When I was in 6th grade, I wrote an essay arguing same-sex marriage is a constitutional right. It was 2008 — Proposition 8, which would ban same-sex marriage in California, would be on the ballot in November. As a 6th grader, the fact that same-sex marriage ought to be allowed seemed obvious to me. That everybody was to vote on the issue felt less like a contentious political battle and more like a formality to affirm what people should already know to be right.
My essay took second place in a classroom writing contest. Eagerly reporting this to my mom, I watched her eyes scan the paper. All she said was: “You just don’t understand these things yet. And you shouldn’t be writing about it.” I emphasized promptly, “Oh, but I’m not gay.”
It wasn’t until high school that I learned the term “internalized homophobia”, but the feeling had been following me since I took my paper back that day with an uneasy sense that I had done something wrong. I felt its weight every time I giggled out my crushes at a slumber party, found someone inexplicably pretty, and felt confused as to whether I wanted to be or be with. When queer friends came out to me, supporting them felt wholehearted, easy, and elating. Why this acceptance didn’t exactly extend to myself was a paradox easier left unengaged.
Then one night in college, my partner of one year suggested we go on a walk. We sat on a park bench being eaten by roots beneath and they told me they were transgender. “I’ve felt this way since I was a kid,” they explained, anxiously running their fingers up and down the bench. “I’ve spent the last 22 years hoping this feeling would go away, pretending to be someone I’m not. I can’t take it any longer; if I don’t transition now, I’ll have to keep pretend for the rest of my life. Do you want to stay with me?”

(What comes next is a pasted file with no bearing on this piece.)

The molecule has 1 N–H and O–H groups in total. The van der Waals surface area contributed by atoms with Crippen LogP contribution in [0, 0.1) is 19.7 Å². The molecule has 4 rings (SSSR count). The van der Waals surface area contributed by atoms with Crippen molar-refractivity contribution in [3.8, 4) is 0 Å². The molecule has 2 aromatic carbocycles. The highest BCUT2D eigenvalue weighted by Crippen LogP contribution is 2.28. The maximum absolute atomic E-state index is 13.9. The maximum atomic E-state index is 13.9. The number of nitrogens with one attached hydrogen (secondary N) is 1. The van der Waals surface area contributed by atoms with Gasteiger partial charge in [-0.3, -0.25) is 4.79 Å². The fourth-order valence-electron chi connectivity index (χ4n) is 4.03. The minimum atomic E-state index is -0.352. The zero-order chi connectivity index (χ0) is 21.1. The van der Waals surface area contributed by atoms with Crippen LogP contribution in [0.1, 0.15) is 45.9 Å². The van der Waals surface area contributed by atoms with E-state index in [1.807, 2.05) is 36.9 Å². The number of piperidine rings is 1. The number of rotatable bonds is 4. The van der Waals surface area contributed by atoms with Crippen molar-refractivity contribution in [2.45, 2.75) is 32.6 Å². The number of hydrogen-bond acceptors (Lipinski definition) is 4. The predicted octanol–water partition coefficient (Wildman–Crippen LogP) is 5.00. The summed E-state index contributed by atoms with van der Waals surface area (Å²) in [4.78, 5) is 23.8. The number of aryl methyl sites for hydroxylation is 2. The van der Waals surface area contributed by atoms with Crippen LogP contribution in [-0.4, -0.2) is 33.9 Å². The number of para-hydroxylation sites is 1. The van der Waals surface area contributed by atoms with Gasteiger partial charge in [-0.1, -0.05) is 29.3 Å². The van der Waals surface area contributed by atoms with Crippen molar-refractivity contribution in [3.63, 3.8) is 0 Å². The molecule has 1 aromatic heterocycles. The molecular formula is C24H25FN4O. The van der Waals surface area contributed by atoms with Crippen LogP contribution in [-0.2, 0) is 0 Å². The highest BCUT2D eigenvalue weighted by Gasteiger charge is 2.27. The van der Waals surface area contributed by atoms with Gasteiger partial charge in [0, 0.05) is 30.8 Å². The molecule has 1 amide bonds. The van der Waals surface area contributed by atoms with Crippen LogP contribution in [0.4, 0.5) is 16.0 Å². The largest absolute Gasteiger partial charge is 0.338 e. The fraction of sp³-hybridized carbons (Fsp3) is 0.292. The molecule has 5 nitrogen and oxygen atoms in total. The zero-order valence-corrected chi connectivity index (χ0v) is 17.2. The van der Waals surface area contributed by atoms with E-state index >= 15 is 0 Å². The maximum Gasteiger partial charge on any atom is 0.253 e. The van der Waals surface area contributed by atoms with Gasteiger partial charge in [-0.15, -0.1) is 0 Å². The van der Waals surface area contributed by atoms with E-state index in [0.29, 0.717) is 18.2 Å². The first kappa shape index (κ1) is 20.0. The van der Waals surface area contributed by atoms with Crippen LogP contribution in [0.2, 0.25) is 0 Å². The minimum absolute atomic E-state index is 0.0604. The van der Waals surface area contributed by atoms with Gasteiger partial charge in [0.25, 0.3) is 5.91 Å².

Because this was someone who mattered deeply to me, saying yes was deceptively easy. But I understood this meant I had to unravel, and unraveling meant confronting the reality that I worked for years to shut away a part of myself, deconstructing and re-rationalizing her in the hopes that eventually there would be nothing left. If we were to continue to be together, I had to reconcile, and I had to come out to myself.
For many years, I demanded from myself a specific answer. Now I ask for acceptance. Acceptance has been its own process of looking for answers, returning to memories of people, events, and feelings in a way that can feel like trying to solve a puzzle with shapes that are always changing.
Although I grew up on the relatively queer-friendly California coast, it was difficult for me to speak openly about myself or find stories from people who looked like me. Coming out is neither race nor gender neutral, and this directly complicated my relationship with my parents. As Chinese immigrants, they made life-changing choices in the pursuit of material stability, tirelessly tilling the ground so my brother and I could root and flourish. Arriving in 1989, they have seen many versions of America that rejected Chinese people. They have seen versions of America that rejected women and gay people. When I came out to them, they saw their daughter, already born into a life of punching up, taking a step down. They asked, “Why?”
At this point, I had come to understand that there was no “why”, there only was, and things would be different now. Coming out to the world can appear to be a singular event — a conversation at the dinner table, a Facebook post during Pride month, a long walk taken with your closest friend. But even as it’s been three years since we got up from that bench, fingertips stinging of splinters from nervous fidgeting, I am still coming out.
I am coming out to fellow patrons every time we sit side-by-side in a booth at the diner. I am coming out every time my mom asks, “Are you still together?”, posed with an incredulous inflection that’s hardest to hear when it buzzes audibly from the phone while we sit together on the couch. I’ve learned that less like a single flower unfurling, coming out is the entire rosebush, many buds blooming, some opening part way, others dying before they ever see the sky. Learning how to live the lives we are allowed to live is exhausting, but not doing so means only ever realizing as part of a whole. So I am coming out to everyone who reads this essay, and I am coming out to myself as I write and rewrite it, still figuring out what my story has been and can become.
There are so many good people in my life who have made doing this much more possible for me. You don’t want my thank yous because you don’t want to be thanked for allowing someone to be human. But you seeing me has helped me see myself, and I am so happy you are all part of this story I’m now ready to share. As much as coming out has been a self-commanding endeavor, it has also necessitated self-forgiveness — an ongoing reception to welcome home a version of me who never wanted to fight in the first place.